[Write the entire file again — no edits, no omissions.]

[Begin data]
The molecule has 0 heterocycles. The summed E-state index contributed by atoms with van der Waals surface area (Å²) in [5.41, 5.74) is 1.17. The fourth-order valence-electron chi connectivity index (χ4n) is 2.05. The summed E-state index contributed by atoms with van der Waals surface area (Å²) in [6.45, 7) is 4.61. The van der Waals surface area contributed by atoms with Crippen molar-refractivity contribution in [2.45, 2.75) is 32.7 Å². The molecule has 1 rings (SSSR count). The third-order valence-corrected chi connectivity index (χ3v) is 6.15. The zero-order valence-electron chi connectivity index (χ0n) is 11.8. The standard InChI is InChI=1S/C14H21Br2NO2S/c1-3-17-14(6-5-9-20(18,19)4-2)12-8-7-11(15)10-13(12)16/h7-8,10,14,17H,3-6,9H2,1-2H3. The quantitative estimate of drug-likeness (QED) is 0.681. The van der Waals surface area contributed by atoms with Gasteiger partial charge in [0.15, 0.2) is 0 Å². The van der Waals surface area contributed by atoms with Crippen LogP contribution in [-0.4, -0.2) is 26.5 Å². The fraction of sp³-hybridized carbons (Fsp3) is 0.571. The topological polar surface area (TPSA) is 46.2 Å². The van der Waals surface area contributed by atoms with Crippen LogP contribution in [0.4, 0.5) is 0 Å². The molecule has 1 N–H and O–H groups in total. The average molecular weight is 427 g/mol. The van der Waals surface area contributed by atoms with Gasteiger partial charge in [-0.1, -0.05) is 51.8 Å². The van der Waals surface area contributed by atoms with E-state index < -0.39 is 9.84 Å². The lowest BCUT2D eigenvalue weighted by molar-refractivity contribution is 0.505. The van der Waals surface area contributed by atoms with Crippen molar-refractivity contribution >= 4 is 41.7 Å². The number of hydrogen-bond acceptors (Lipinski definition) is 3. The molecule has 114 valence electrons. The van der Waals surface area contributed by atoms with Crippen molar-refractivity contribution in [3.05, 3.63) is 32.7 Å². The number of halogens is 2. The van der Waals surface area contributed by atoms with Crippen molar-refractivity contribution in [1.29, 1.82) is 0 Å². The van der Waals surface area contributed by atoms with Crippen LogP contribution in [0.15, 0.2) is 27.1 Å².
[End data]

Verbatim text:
The molecule has 0 heterocycles. The summed E-state index contributed by atoms with van der Waals surface area (Å²) in [5.41, 5.74) is 1.17. The fourth-order valence-electron chi connectivity index (χ4n) is 2.05. The summed E-state index contributed by atoms with van der Waals surface area (Å²) in [6.45, 7) is 4.61. The van der Waals surface area contributed by atoms with Crippen molar-refractivity contribution in [2.45, 2.75) is 32.7 Å². The molecule has 1 rings (SSSR count). The third-order valence-corrected chi connectivity index (χ3v) is 6.15. The zero-order valence-electron chi connectivity index (χ0n) is 11.8. The standard InChI is InChI=1S/C14H21Br2NO2S/c1-3-17-14(6-5-9-20(18,19)4-2)12-8-7-11(15)10-13(12)16/h7-8,10,14,17H,3-6,9H2,1-2H3. The quantitative estimate of drug-likeness (QED) is 0.681. The van der Waals surface area contributed by atoms with Gasteiger partial charge in [0.15, 0.2) is 0 Å². The van der Waals surface area contributed by atoms with Crippen LogP contribution in [-0.4, -0.2) is 26.5 Å². The fraction of sp³-hybridized carbons (Fsp3) is 0.571. The topological polar surface area (TPSA) is 46.2 Å². The van der Waals surface area contributed by atoms with Crippen LogP contribution in [0.4, 0.5) is 0 Å². The molecule has 1 N–H and O–H groups in total. The average molecular weight is 427 g/mol. The van der Waals surface area contributed by atoms with Gasteiger partial charge in [-0.1, -0.05) is 51.8 Å². The van der Waals surface area contributed by atoms with E-state index < -0.39 is 9.84 Å². The lowest BCUT2D eigenvalue weighted by molar-refractivity contribution is 0.505. The van der Waals surface area contributed by atoms with Crippen molar-refractivity contribution >= 4 is 41.7 Å². The number of hydrogen-bond acceptors (Lipinski definition) is 3. The molecule has 114 valence electrons. The van der Waals surface area contributed by atoms with Crippen molar-refractivity contribution in [3.05, 3.63) is 32.7 Å². The number of halogens is 2. The van der Waals surface area contributed by atoms with Crippen molar-refractivity contribution in [1.29, 1.82) is 0 Å². The van der Waals surface area contributed by atoms with Crippen LogP contribution in [0.15, 0.2) is 27.1 Å².